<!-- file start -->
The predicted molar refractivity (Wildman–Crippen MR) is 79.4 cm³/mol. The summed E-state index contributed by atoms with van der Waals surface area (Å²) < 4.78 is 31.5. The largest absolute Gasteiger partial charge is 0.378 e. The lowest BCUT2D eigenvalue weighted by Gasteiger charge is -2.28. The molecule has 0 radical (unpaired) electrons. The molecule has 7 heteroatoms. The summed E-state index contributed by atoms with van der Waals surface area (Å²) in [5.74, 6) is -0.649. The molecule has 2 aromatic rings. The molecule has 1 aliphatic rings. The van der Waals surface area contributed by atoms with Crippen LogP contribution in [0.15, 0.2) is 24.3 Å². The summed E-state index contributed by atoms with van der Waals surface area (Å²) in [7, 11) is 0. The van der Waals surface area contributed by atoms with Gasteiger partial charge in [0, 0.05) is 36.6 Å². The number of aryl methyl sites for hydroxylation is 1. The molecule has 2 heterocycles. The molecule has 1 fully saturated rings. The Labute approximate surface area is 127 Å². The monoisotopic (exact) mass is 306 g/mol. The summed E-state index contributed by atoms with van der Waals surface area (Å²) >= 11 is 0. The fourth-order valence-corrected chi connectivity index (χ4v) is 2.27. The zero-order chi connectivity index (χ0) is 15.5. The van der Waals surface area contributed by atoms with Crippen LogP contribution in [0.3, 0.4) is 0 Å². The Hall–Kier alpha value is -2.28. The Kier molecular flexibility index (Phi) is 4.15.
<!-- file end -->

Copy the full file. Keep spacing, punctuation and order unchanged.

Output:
The predicted molar refractivity (Wildman–Crippen MR) is 79.4 cm³/mol. The summed E-state index contributed by atoms with van der Waals surface area (Å²) < 4.78 is 31.5. The largest absolute Gasteiger partial charge is 0.378 e. The lowest BCUT2D eigenvalue weighted by Gasteiger charge is -2.28. The molecule has 0 radical (unpaired) electrons. The molecule has 7 heteroatoms. The summed E-state index contributed by atoms with van der Waals surface area (Å²) in [5.74, 6) is -0.649. The molecule has 2 aromatic rings. The molecule has 1 aliphatic rings. The van der Waals surface area contributed by atoms with Crippen LogP contribution in [0.15, 0.2) is 24.3 Å². The summed E-state index contributed by atoms with van der Waals surface area (Å²) in [7, 11) is 0. The van der Waals surface area contributed by atoms with Gasteiger partial charge in [0, 0.05) is 36.6 Å². The number of aryl methyl sites for hydroxylation is 1. The molecule has 2 heterocycles. The molecule has 1 fully saturated rings. The Labute approximate surface area is 127 Å². The monoisotopic (exact) mass is 306 g/mol. The summed E-state index contributed by atoms with van der Waals surface area (Å²) >= 11 is 0. The fourth-order valence-corrected chi connectivity index (χ4v) is 2.27. The zero-order chi connectivity index (χ0) is 15.5. The van der Waals surface area contributed by atoms with Crippen LogP contribution in [0.3, 0.4) is 0 Å². The Hall–Kier alpha value is -2.28. The Kier molecular flexibility index (Phi) is 4.15.